The UFC may have reportedly found a new television home for its hours of programming. A report in Sports Business Daily suggests that the UFC and Fox have come together on a deal which would place the UFC on Fox for eight years.
The news certainly substantiates rumors of a UFC and Fox deal that appeared previously on the Underground MMA forum. The deal will reportedly put $90 million a year in the UFC’s pockets for the next seven-eight years. In exchange, the UFC will offer programming on Fox’s FX and Fuel cable channels.
A report in the USA Today indicate that Spike TV decided to pass on a new deal after several programs peaked in the ratings. According to the report, it was the shoulder programming that caused concern for Spike TV. UFC programs like Unleashed and Countdown are averaging 492,000, less than half of where they were in 2005.
The UFC would air up to four live specials per year as part of the new deal with Fox. One of the criticisms within Spike that I have read in several places is that Spike was unhappy with the lack of star power on live specials. In UFC’s defense, they did have Tito Ortiz scheduled for a recent special until Ortiz canceled due to injury. It will be interesting to see if the UFC steps up the star power on Fox with early specials.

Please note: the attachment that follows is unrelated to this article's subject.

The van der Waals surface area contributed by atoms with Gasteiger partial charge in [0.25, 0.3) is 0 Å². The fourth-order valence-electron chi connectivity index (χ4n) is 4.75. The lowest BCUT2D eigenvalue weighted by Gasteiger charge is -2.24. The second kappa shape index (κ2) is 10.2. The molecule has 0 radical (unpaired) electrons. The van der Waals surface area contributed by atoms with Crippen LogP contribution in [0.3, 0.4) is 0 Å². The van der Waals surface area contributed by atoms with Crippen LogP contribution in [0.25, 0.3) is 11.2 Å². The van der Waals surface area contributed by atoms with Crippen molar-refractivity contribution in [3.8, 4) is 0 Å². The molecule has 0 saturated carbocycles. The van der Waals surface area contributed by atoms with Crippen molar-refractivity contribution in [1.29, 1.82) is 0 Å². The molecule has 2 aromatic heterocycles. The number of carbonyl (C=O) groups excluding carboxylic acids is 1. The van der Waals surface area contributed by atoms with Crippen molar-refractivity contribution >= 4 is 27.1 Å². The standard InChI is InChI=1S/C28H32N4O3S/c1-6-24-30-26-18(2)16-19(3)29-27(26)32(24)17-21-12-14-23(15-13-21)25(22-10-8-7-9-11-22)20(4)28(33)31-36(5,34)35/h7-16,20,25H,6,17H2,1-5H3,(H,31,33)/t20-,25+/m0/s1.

The big winner here could be Bellator. Currently airing on MTV 2, there have been reports for months of negotiations between Spike TV and Bellator. It is expected that Bellator would move over to Spike once the UFC and Spike finish all of their commitments. The move could mark the first time that the UFC has serious competition in the marketplace. It could also potentially open up a much needed avenue of negotiation leverage for MMA fighters. With Zuffa owning Strikeforce, fighters have lost practically all leverage for negotiating with the UFC due to the current landscape. That could change and we may see some bidding wars in 2012 between both companies for big stars.
At the end of the day this could be considered a win for the UFC. Dave Meltzer reports that FX has nearly double the average rating of progamming on Spike TV. I do question whether they have enough strong programming to give the UFC good lead-ins prior to broadcasts. It hardly compares to the potential of an NBC Sports deal or the status of having your own network.
Yet you can’t complain about $90 million a year over 8-9 years.
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